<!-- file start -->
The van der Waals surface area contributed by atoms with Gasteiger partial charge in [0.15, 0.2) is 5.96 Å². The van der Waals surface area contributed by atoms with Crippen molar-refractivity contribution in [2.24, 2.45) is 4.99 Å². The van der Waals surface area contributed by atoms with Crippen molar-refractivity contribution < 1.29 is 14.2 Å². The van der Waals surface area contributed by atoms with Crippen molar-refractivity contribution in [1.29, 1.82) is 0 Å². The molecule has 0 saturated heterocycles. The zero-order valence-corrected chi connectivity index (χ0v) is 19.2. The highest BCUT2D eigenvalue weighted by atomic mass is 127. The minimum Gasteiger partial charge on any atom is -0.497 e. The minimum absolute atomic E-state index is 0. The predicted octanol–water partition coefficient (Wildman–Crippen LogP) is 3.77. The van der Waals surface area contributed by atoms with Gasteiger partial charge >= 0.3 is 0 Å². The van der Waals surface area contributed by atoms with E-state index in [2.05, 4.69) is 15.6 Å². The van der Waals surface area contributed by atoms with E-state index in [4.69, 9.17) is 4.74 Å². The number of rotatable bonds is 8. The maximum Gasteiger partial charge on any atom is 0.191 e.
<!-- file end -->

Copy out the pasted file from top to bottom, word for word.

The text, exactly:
The van der Waals surface area contributed by atoms with Gasteiger partial charge in [0.15, 0.2) is 5.96 Å². The van der Waals surface area contributed by atoms with Crippen molar-refractivity contribution in [2.24, 2.45) is 4.99 Å². The van der Waals surface area contributed by atoms with Crippen molar-refractivity contribution < 1.29 is 14.2 Å². The van der Waals surface area contributed by atoms with Crippen molar-refractivity contribution in [1.29, 1.82) is 0 Å². The molecule has 0 saturated heterocycles. The zero-order valence-corrected chi connectivity index (χ0v) is 19.2. The highest BCUT2D eigenvalue weighted by atomic mass is 127. The minimum Gasteiger partial charge on any atom is -0.497 e. The minimum absolute atomic E-state index is 0. The predicted octanol–water partition coefficient (Wildman–Crippen LogP) is 3.77. The van der Waals surface area contributed by atoms with Gasteiger partial charge >= 0.3 is 0 Å². The van der Waals surface area contributed by atoms with E-state index in [2.05, 4.69) is 15.6 Å². The van der Waals surface area contributed by atoms with E-state index in [4.69, 9.17) is 4.74 Å². The number of rotatable bonds is 8. The maximum Gasteiger partial charge on any atom is 0.191 e.